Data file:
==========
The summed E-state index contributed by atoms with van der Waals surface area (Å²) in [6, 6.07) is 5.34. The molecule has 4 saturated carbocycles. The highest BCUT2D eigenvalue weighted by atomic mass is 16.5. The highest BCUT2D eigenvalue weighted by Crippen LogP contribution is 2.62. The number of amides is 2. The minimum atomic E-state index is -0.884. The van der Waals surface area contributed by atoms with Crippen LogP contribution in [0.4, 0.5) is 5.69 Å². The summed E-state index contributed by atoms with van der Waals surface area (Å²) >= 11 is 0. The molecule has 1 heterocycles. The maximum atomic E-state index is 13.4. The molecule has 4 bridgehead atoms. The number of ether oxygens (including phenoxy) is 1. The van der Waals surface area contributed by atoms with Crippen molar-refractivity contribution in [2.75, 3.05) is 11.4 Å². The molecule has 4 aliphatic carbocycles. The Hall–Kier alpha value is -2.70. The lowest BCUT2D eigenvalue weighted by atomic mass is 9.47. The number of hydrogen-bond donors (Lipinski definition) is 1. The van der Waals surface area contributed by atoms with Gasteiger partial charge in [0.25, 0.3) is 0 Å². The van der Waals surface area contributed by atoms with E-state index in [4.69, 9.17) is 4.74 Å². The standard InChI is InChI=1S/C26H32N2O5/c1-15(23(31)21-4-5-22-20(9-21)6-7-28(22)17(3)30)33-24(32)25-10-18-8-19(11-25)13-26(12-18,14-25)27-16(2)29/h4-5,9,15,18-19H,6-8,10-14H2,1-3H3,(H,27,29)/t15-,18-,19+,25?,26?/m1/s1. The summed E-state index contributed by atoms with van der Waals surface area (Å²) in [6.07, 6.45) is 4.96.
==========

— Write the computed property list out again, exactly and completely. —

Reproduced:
The summed E-state index contributed by atoms with van der Waals surface area (Å²) in [6, 6.07) is 5.34. The molecule has 4 saturated carbocycles. The highest BCUT2D eigenvalue weighted by atomic mass is 16.5. The highest BCUT2D eigenvalue weighted by Crippen LogP contribution is 2.62. The number of amides is 2. The minimum atomic E-state index is -0.884. The van der Waals surface area contributed by atoms with Crippen LogP contribution in [0.4, 0.5) is 5.69 Å². The summed E-state index contributed by atoms with van der Waals surface area (Å²) >= 11 is 0. The molecule has 1 heterocycles. The maximum atomic E-state index is 13.4. The molecule has 4 bridgehead atoms. The number of ether oxygens (including phenoxy) is 1. The van der Waals surface area contributed by atoms with Crippen molar-refractivity contribution in [2.75, 3.05) is 11.4 Å². The molecule has 4 aliphatic carbocycles. The Hall–Kier alpha value is -2.70. The lowest BCUT2D eigenvalue weighted by atomic mass is 9.47. The number of hydrogen-bond donors (Lipinski definition) is 1. The van der Waals surface area contributed by atoms with Gasteiger partial charge in [0.25, 0.3) is 0 Å². The van der Waals surface area contributed by atoms with E-state index in [4.69, 9.17) is 4.74 Å². The standard InChI is InChI=1S/C26H32N2O5/c1-15(23(31)21-4-5-22-20(9-21)6-7-28(22)17(3)30)33-24(32)25-10-18-8-19(11-25)13-26(12-18,14-25)27-16(2)29/h4-5,9,15,18-19H,6-8,10-14H2,1-3H3,(H,27,29)/t15-,18-,19+,25?,26?/m1/s1. The summed E-state index contributed by atoms with van der Waals surface area (Å²) in [6.07, 6.45) is 4.96.